When the Utah Jazz agreed to a trade Monday night with the Orlando Magic, they hoped new center Rony Seikaly would be in Salt Lake City in time to play in Wednesday night's game against the New York Knicks in the Delta Center.

Now the Jazz are just hoping that Seikaly will come to Salt Lake. Period.The trade, widely lauded locally as the deal to put the Jazz over the top, may not happen after all. Seikaly had a plane ticket to Utah for Wednesday morning

but reportedly never boarded the plane in Orlando.

The 6-11 Seikaly is threatening to not report to the Jazz. He has until Wednesday at 8 p.m. to do so. If he fails to report, the trade can either be reworked or undone. It would likely be undone.

Ex-Jazzmen Chris Morris and Greg Foster, who both arrived in Orlando and met the local media on Tuesday afternoon, would be headed back to Utah in such a circumstance.

"I'm excited about playing with that team, but this is a business," said Seikaly on Tuesday. "Things have to be right and things are not right."

If Seikaly doesn't report, Foster and Morris will be unable to play in Tuesday night's Magic game against the Minnesota Timberwolves.

At issue for Seikaly is his contract situation the next two years. Under Seikaly's current agreement, the team he's playing for has the option to renew his deal for the 1998-99 and 1999-2000 seasons for a two-year total of $8.5 million. In other words, if the Jazz like what Seikaly does for them during the rest of this season, they can bring him back for two more years.

But it also gives the Jazz the option to sever ties with Seikaly at the end of the season, at which time they could go out and try to sign a free agent - like Isaac Austin, for instance - in his place.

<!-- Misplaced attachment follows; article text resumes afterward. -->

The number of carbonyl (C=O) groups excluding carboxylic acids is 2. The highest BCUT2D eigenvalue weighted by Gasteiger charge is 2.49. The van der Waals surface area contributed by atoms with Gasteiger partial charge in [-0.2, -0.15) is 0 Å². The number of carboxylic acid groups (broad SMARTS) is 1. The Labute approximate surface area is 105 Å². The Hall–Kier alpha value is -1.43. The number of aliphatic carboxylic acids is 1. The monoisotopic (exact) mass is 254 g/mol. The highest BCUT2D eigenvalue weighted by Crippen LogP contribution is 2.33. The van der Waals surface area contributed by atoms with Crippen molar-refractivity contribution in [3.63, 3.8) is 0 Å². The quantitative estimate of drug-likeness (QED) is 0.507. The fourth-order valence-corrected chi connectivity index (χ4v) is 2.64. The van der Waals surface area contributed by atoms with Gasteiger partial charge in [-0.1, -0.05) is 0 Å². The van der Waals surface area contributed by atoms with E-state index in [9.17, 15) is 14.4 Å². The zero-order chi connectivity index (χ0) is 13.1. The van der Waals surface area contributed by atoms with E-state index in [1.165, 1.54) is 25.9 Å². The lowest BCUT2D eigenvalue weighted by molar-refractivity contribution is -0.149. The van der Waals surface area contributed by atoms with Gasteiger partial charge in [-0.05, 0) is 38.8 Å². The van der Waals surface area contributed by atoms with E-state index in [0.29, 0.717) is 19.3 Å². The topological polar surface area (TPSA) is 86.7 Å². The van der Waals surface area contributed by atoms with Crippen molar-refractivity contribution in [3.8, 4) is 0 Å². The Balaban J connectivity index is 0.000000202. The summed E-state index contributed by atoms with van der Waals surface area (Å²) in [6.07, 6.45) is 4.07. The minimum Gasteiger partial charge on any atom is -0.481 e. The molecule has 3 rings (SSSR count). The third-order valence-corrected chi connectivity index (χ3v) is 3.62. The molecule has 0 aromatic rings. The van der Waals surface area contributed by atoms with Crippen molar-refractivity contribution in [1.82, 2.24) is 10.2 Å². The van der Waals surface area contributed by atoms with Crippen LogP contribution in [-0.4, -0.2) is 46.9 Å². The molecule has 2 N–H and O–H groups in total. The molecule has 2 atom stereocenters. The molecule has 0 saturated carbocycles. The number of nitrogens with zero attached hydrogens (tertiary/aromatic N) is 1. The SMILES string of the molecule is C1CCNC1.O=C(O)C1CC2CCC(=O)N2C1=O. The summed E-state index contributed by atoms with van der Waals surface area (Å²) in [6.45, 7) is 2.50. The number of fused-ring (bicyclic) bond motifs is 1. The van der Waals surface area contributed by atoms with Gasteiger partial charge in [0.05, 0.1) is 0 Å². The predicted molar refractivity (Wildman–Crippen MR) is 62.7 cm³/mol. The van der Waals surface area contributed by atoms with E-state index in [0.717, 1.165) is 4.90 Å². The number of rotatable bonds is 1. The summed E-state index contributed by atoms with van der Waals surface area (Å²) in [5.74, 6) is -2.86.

Sources say Seikaly wants to take the option out, making the contract guaranteed by the Jazz. Utah, apparently, likes having the option.

Seikaly said Tuesday evening that he has purchased a plane ticket to Salt Lake, but that he won't use it "unless the situation is taken care of."

His agent, Steve Kauffman, said only, "I don't know (if he will report)," and wouldn't comment further.

The Jazz still want Seikaly in a bad way. Seikaly told an Orlando reporter that Utah stars John Stockton and Karl Malone both talked to him on the phone to tell him how excited they were to have him as their teammate.

Jazz vice president Scott Layden was hopeful that the differences could be worked out.

"He has until 8 p.m. Salt Lake time (tonight) to report," Layden told the Deseret News Tuesday night. "I don't want to start talking about it being a problem when it isn't a problem yet. We have a wonderful place here where he can be part of a team that will win a lot of games. We're hopeful that it will all work out."

The Orlando management, which welcomed Morris and Foster to their city on Tuesday, were concerned that the deal may not be completed after all.

"It's important for Rony to show up for the deal to go through," said Magic general manager John Gabriel. "There is some concern (that the trade will not happen)."

Immediately upon finding out about the trade, Seikaly said he was looking forward to coming to Utah. "Obviously this is a great opportunity," he said. "Having a chance to play with two legends is the type of thing you dream of."

But that was before the contract situation became an issue.

Malone, meanwhile, refused to talk to the media about his thoughts on the trade for the second day in a row on Tuesday.

The rest of the team, while to a man saying that they will miss Morris and Foster, have said Seikaly's low post presence will help the Jazz.

"His ability to score inside is one of the things that intrigues us," said Jazz coach Jerry Sloan.

"It gives us another guy who can take some of the pressure off Karl Malone. Hopefully he can compliment him, because Karl's learned to shoot from the perimeter."

The Jazz, with or without Seikaly, will take on the Knicks - without the injured Patrick Ewing, for the only time this year in the Delta Center. Tip-off is set for 6 p.m.